I have seen the future and it doesn't work. It's the Third World, and it's coming our way, as inexorably as the Africanized killer bees from Brazil.
When I lived in South Asia I discovered that a Bengali or Indian or Sri Lankan could fetch more money chopped into pieces and sold as laboratory specimens than he or she could as a live person. The reason for this horrible reality is that medical specimens are always in demand, while there is always a surplus of people in places like the Indian subcontinent.
In just a few months in 1971, war and monsoon floods combined to kill about one million people in East Pakistan, and the Bengali landscape in 1971 looked like a medieval allegory of the Apocalypse. But though death seemed to reign supreme, birth swiftly overtook it. United Nations demographers I knew, whose detailed census produced the first really reliable estimate of population growth in Bengal, computed that another one million people were being created every eighty-four days. Put another way; in less than three months, Bangla Desh replaced all the million human beings whose corpses choked its rivers, floodplains, villages and wells. And since then, the time needed to grow a million Bengalis has been cut in half.
The brutal fact is that most of the people of Bangladesh - indeed, most of the people living in the Third World - are unneeded and unwanted by the rest of the human race, and living in lands that simply cannot sustain them. Chronic optimists cluck and say, well, all we need do is teach the benighted people of South Asia, Africa and Latin America to produce more and to limit their consumption.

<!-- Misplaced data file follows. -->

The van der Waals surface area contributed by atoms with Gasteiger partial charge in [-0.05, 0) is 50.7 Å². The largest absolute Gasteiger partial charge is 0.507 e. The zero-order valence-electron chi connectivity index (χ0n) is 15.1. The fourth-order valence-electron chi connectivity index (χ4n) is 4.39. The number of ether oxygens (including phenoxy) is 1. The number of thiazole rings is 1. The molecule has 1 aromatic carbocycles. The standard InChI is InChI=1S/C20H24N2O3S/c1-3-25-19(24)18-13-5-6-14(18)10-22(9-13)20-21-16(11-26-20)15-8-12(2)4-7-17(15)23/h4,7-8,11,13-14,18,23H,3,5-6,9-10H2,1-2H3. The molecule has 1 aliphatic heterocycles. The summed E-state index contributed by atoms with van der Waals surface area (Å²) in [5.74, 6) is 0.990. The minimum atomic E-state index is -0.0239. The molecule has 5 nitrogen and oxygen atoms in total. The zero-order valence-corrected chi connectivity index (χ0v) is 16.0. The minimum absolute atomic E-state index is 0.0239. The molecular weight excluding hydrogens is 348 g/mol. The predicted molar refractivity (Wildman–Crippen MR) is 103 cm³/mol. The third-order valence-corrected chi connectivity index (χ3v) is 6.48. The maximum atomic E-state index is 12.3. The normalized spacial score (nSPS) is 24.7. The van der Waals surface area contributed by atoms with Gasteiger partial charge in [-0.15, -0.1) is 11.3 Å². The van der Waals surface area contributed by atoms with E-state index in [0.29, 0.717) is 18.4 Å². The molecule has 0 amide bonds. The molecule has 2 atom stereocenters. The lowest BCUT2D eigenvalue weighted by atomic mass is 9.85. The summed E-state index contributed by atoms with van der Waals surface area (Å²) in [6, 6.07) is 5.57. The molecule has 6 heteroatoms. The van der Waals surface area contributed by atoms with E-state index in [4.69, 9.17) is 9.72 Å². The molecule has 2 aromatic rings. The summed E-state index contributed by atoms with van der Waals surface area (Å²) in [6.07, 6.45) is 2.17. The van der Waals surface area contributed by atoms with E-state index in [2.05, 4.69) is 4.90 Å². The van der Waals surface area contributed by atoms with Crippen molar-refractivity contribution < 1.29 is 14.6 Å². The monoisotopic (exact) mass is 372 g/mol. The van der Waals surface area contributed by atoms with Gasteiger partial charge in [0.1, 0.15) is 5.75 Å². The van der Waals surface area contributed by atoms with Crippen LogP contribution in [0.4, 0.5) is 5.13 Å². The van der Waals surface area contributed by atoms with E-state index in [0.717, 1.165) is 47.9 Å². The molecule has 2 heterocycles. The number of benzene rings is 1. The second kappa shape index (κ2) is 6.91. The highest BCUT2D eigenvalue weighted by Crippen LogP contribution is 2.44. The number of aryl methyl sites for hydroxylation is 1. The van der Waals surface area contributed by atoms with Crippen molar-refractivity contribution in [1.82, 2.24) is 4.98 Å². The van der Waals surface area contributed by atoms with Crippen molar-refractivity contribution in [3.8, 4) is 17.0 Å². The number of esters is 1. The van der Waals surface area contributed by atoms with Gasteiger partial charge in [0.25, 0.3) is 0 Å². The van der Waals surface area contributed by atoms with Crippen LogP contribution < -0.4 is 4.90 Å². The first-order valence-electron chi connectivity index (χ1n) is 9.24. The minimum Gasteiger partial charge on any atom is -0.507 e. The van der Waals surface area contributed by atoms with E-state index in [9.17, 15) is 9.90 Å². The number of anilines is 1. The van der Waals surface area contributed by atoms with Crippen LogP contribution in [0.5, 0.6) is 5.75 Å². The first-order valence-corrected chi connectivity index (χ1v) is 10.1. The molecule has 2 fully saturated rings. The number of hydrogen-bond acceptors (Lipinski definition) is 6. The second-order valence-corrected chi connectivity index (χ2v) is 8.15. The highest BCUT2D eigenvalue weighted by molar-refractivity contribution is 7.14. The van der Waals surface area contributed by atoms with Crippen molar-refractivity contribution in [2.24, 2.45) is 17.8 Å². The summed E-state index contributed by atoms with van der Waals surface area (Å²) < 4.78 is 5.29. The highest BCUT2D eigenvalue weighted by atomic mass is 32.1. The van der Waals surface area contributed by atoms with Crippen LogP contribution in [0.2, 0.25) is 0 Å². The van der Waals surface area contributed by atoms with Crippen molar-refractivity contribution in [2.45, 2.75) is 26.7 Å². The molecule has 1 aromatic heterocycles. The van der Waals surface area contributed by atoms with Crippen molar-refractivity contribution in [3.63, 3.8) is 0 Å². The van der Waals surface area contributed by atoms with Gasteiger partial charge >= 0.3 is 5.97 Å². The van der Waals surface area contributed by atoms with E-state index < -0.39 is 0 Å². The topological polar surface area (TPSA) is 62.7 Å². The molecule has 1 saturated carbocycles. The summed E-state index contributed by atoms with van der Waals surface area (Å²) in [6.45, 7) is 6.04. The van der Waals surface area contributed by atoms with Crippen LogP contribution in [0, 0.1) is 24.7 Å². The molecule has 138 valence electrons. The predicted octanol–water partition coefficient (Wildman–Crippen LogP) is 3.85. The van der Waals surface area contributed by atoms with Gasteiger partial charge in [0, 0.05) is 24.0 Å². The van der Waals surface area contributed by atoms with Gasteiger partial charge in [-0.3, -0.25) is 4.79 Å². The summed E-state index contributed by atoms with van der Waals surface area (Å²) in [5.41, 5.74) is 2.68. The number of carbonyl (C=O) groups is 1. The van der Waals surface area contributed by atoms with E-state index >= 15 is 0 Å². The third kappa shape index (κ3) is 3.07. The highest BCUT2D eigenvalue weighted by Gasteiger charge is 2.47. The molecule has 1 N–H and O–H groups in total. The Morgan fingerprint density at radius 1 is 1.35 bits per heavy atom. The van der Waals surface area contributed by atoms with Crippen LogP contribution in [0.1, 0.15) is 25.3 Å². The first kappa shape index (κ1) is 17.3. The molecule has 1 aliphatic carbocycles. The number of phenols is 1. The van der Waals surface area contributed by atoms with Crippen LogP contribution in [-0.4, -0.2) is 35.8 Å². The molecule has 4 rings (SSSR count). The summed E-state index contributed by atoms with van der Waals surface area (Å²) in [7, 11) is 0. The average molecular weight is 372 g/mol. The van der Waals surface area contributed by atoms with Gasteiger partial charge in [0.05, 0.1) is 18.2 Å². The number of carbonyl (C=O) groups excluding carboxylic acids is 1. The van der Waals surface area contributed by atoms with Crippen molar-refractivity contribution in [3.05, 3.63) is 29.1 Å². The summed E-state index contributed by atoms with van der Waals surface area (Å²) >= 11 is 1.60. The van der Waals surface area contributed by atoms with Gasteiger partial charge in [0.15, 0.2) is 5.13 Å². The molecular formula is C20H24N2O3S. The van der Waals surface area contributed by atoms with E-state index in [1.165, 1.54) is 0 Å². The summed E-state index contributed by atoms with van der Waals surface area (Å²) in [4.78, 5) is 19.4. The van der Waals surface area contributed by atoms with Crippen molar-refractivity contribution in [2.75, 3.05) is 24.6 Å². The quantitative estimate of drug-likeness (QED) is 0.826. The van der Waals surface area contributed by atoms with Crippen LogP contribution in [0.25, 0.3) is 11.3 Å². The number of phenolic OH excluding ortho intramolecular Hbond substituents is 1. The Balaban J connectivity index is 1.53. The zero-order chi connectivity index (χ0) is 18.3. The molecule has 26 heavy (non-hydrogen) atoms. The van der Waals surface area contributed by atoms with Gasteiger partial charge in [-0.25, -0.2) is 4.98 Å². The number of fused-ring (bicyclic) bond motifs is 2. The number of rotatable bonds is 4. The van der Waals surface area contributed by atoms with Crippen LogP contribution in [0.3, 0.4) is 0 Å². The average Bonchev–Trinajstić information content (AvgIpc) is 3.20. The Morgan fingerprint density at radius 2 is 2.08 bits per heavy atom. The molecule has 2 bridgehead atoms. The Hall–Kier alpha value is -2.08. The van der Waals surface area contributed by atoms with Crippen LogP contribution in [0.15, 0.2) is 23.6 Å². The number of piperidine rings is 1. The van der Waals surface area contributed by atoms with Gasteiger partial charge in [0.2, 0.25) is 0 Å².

Produce what? And limit what consumption? Hordes are starving already. And are we to tell the Indians and Bengalis and Chinese and Somalis and Andean peoples that they must curb their appetites for refrigerators, cars and television. Have we the right?
To me, Bengal is the Ghost of Christmas Yet to Come, for it shows what can happen anywhere in the creeping Third World.
Bengal once supplied the world's jute market, but today's producers of grain ship their products in bags made mostly of synthetic fibers, and the market for Bengali jute has largely dried up. The country sells its only other major crop, Basmati rice, to China. This brings in some badly needed foreign exchange, but in return, Bengal often imports inferior Chinese rice to feed its own people. Bangla Desh and China, in effect trade rice for rice.
With neither any industry worthy of the name nor a profitable agricultural base, Bangladesh has few jobs, and the poverty of its people is beyond belief. The average person is a liability to his or her community, not an asset. The only consolation is that most people die young.
But there has long been a brisk market for human skeletons, skulls, brains, livers and other odds and ends. Human parts are used in the West by medical schools, laboratories and pharmaceutical manufacturers for a variety of purposes, and the cadaver trade has been largely supplied by India, Sri Lanka and Bengal. (These countries have all outlawed the export of human remains and reduced the flow - unwisely, in my opinion - but a living can still be made from the human flesh market.)